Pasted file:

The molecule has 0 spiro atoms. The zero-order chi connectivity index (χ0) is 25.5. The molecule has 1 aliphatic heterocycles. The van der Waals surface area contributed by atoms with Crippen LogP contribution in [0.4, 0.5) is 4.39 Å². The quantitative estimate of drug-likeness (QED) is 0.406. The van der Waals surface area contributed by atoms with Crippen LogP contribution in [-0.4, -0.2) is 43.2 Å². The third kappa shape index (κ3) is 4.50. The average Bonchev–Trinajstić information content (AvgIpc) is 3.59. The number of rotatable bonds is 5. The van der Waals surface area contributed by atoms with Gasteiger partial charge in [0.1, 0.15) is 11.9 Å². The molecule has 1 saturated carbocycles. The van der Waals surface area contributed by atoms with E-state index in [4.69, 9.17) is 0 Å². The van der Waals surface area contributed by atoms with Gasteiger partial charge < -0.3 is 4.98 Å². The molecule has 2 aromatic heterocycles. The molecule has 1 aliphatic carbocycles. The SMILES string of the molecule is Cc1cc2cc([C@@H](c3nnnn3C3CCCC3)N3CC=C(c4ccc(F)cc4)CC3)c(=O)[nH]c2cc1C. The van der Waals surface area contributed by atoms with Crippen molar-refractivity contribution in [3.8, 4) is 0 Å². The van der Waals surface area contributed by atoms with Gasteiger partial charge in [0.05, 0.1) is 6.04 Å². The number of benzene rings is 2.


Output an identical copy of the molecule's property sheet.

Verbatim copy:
The molecule has 0 spiro atoms. The zero-order chi connectivity index (χ0) is 25.5. The molecule has 1 aliphatic heterocycles. The van der Waals surface area contributed by atoms with Crippen LogP contribution in [0.4, 0.5) is 4.39 Å². The quantitative estimate of drug-likeness (QED) is 0.406. The van der Waals surface area contributed by atoms with Crippen LogP contribution in [-0.4, -0.2) is 43.2 Å². The third kappa shape index (κ3) is 4.50. The average Bonchev–Trinajstić information content (AvgIpc) is 3.59. The number of rotatable bonds is 5. The van der Waals surface area contributed by atoms with Gasteiger partial charge in [0.1, 0.15) is 11.9 Å². The molecule has 1 saturated carbocycles. The van der Waals surface area contributed by atoms with E-state index in [4.69, 9.17) is 0 Å². The van der Waals surface area contributed by atoms with Gasteiger partial charge < -0.3 is 4.98 Å². The molecule has 2 aromatic heterocycles. The molecule has 1 aliphatic carbocycles. The SMILES string of the molecule is Cc1cc2cc([C@@H](c3nnnn3C3CCCC3)N3CC=C(c4ccc(F)cc4)CC3)c(=O)[nH]c2cc1C. The van der Waals surface area contributed by atoms with Crippen molar-refractivity contribution in [3.8, 4) is 0 Å². The van der Waals surface area contributed by atoms with Gasteiger partial charge in [0.05, 0.1) is 6.04 Å². The number of benzene rings is 2.